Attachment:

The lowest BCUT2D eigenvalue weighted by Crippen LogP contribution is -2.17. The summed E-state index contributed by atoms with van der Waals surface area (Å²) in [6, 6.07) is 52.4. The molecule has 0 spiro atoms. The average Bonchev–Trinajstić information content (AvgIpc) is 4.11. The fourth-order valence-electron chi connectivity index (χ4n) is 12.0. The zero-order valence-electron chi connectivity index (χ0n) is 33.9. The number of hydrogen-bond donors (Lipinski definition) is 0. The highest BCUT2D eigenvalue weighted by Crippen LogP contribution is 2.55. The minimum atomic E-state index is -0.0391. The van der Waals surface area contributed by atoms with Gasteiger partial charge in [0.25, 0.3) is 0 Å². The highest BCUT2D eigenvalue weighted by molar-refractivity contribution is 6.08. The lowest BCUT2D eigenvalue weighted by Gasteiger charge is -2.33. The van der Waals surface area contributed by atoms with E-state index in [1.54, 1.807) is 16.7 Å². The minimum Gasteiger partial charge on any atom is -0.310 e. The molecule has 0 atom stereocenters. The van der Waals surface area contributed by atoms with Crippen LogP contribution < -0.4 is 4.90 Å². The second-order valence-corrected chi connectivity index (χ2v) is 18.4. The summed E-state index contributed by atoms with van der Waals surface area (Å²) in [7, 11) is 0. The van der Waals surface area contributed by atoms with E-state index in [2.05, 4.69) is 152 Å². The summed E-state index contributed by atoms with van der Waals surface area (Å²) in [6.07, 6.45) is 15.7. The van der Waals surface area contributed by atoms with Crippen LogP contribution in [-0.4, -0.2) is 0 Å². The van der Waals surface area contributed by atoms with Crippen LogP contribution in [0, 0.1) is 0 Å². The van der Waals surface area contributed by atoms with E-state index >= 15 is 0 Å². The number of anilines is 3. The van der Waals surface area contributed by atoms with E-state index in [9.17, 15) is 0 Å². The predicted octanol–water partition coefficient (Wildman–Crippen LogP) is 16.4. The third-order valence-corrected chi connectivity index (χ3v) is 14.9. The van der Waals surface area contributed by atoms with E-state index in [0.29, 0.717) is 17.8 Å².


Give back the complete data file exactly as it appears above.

The lowest BCUT2D eigenvalue weighted by Crippen LogP contribution is -2.17. The summed E-state index contributed by atoms with van der Waals surface area (Å²) in [6, 6.07) is 52.4. The molecule has 0 spiro atoms. The average Bonchev–Trinajstić information content (AvgIpc) is 4.11. The fourth-order valence-electron chi connectivity index (χ4n) is 12.0. The zero-order valence-electron chi connectivity index (χ0n) is 33.9. The number of hydrogen-bond donors (Lipinski definition) is 0. The highest BCUT2D eigenvalue weighted by Crippen LogP contribution is 2.55. The minimum atomic E-state index is -0.0391. The van der Waals surface area contributed by atoms with Gasteiger partial charge in [0.25, 0.3) is 0 Å². The highest BCUT2D eigenvalue weighted by molar-refractivity contribution is 6.08. The lowest BCUT2D eigenvalue weighted by Gasteiger charge is -2.33. The van der Waals surface area contributed by atoms with E-state index in [1.54, 1.807) is 16.7 Å². The minimum Gasteiger partial charge on any atom is -0.310 e. The molecule has 0 atom stereocenters. The van der Waals surface area contributed by atoms with Crippen LogP contribution < -0.4 is 4.90 Å². The second-order valence-corrected chi connectivity index (χ2v) is 18.4. The summed E-state index contributed by atoms with van der Waals surface area (Å²) in [7, 11) is 0. The van der Waals surface area contributed by atoms with E-state index in [2.05, 4.69) is 152 Å². The summed E-state index contributed by atoms with van der Waals surface area (Å²) in [6.07, 6.45) is 15.7. The van der Waals surface area contributed by atoms with Crippen LogP contribution in [-0.4, -0.2) is 0 Å². The van der Waals surface area contributed by atoms with Crippen LogP contribution in [0, 0.1) is 0 Å². The van der Waals surface area contributed by atoms with E-state index >= 15 is 0 Å². The number of anilines is 3. The van der Waals surface area contributed by atoms with E-state index in [9.17, 15) is 0 Å². The predicted octanol–water partition coefficient (Wildman–Crippen LogP) is 16.4. The third-order valence-corrected chi connectivity index (χ3v) is 14.9. The van der Waals surface area contributed by atoms with E-state index in [0.29, 0.717) is 17.8 Å².